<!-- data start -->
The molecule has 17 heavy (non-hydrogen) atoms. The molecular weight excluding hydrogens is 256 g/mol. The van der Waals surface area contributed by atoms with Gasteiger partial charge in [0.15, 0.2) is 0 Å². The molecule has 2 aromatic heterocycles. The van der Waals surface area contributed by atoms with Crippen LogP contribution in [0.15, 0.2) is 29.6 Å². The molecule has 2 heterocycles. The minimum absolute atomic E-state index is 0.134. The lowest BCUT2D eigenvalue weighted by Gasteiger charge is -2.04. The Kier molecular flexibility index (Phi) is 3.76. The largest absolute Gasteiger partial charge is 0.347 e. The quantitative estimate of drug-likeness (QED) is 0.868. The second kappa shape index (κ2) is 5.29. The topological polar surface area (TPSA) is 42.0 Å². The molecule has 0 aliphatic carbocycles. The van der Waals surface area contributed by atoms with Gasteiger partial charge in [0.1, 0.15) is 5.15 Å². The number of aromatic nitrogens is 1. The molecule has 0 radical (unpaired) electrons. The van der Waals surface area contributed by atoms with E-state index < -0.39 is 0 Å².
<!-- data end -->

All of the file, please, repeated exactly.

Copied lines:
The molecule has 17 heavy (non-hydrogen) atoms. The molecular weight excluding hydrogens is 256 g/mol. The van der Waals surface area contributed by atoms with Gasteiger partial charge in [0.15, 0.2) is 0 Å². The molecule has 2 aromatic heterocycles. The van der Waals surface area contributed by atoms with Crippen LogP contribution in [0.15, 0.2) is 29.6 Å². The molecule has 2 heterocycles. The minimum absolute atomic E-state index is 0.134. The lowest BCUT2D eigenvalue weighted by Gasteiger charge is -2.04. The Kier molecular flexibility index (Phi) is 3.76. The largest absolute Gasteiger partial charge is 0.347 e. The quantitative estimate of drug-likeness (QED) is 0.868. The second kappa shape index (κ2) is 5.29. The topological polar surface area (TPSA) is 42.0 Å². The molecule has 0 aliphatic carbocycles. The van der Waals surface area contributed by atoms with Gasteiger partial charge in [0.1, 0.15) is 5.15 Å². The number of aromatic nitrogens is 1. The molecule has 0 radical (unpaired) electrons. The van der Waals surface area contributed by atoms with E-state index < -0.39 is 0 Å².